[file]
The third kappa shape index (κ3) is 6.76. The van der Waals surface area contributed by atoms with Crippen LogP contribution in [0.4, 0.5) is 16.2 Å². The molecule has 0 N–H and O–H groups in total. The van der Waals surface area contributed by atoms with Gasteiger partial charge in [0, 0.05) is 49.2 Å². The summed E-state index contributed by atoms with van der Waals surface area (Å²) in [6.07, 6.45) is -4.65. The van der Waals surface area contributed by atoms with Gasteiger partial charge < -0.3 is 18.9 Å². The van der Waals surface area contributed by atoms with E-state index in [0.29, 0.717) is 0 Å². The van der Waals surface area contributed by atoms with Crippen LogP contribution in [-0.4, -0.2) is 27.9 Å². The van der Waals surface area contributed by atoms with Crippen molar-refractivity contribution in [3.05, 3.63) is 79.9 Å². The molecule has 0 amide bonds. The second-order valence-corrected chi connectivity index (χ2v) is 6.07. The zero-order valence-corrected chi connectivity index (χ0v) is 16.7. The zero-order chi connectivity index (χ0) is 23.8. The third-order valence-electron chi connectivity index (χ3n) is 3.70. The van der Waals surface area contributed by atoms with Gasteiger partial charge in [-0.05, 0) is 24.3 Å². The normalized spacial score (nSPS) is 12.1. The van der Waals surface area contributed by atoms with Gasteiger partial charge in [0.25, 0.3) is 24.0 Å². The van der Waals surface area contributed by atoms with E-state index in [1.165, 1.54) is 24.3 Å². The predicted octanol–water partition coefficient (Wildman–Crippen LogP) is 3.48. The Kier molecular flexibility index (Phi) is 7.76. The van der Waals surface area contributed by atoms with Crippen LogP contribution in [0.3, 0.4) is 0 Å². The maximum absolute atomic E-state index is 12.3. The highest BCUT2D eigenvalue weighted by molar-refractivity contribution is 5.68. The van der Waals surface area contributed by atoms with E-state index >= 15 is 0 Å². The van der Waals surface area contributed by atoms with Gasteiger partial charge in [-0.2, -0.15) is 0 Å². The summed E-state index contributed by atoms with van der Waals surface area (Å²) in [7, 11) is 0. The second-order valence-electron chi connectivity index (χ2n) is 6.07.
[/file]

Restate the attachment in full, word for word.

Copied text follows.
The third kappa shape index (κ3) is 6.76. The van der Waals surface area contributed by atoms with Crippen LogP contribution in [0.4, 0.5) is 16.2 Å². The molecule has 0 N–H and O–H groups in total. The van der Waals surface area contributed by atoms with Gasteiger partial charge in [0, 0.05) is 49.2 Å². The summed E-state index contributed by atoms with van der Waals surface area (Å²) in [6.07, 6.45) is -4.65. The van der Waals surface area contributed by atoms with Gasteiger partial charge < -0.3 is 18.9 Å². The van der Waals surface area contributed by atoms with E-state index in [0.29, 0.717) is 0 Å². The van der Waals surface area contributed by atoms with Crippen LogP contribution in [-0.4, -0.2) is 27.9 Å². The van der Waals surface area contributed by atoms with Crippen molar-refractivity contribution in [3.05, 3.63) is 79.9 Å². The molecule has 0 amide bonds. The second-order valence-corrected chi connectivity index (χ2v) is 6.07. The zero-order valence-corrected chi connectivity index (χ0v) is 16.7. The zero-order chi connectivity index (χ0) is 23.8. The third-order valence-electron chi connectivity index (χ3n) is 3.70. The van der Waals surface area contributed by atoms with Gasteiger partial charge in [-0.05, 0) is 24.3 Å². The normalized spacial score (nSPS) is 12.1. The van der Waals surface area contributed by atoms with Gasteiger partial charge in [0.25, 0.3) is 24.0 Å². The van der Waals surface area contributed by atoms with E-state index in [1.165, 1.54) is 24.3 Å². The predicted octanol–water partition coefficient (Wildman–Crippen LogP) is 3.48. The Kier molecular flexibility index (Phi) is 7.76. The van der Waals surface area contributed by atoms with Crippen LogP contribution in [0.3, 0.4) is 0 Å². The maximum absolute atomic E-state index is 12.3. The highest BCUT2D eigenvalue weighted by molar-refractivity contribution is 5.68. The van der Waals surface area contributed by atoms with E-state index >= 15 is 0 Å². The van der Waals surface area contributed by atoms with Gasteiger partial charge in [-0.2, -0.15) is 0 Å². The summed E-state index contributed by atoms with van der Waals surface area (Å²) in [7, 11) is 0. The second-order valence-electron chi connectivity index (χ2n) is 6.07.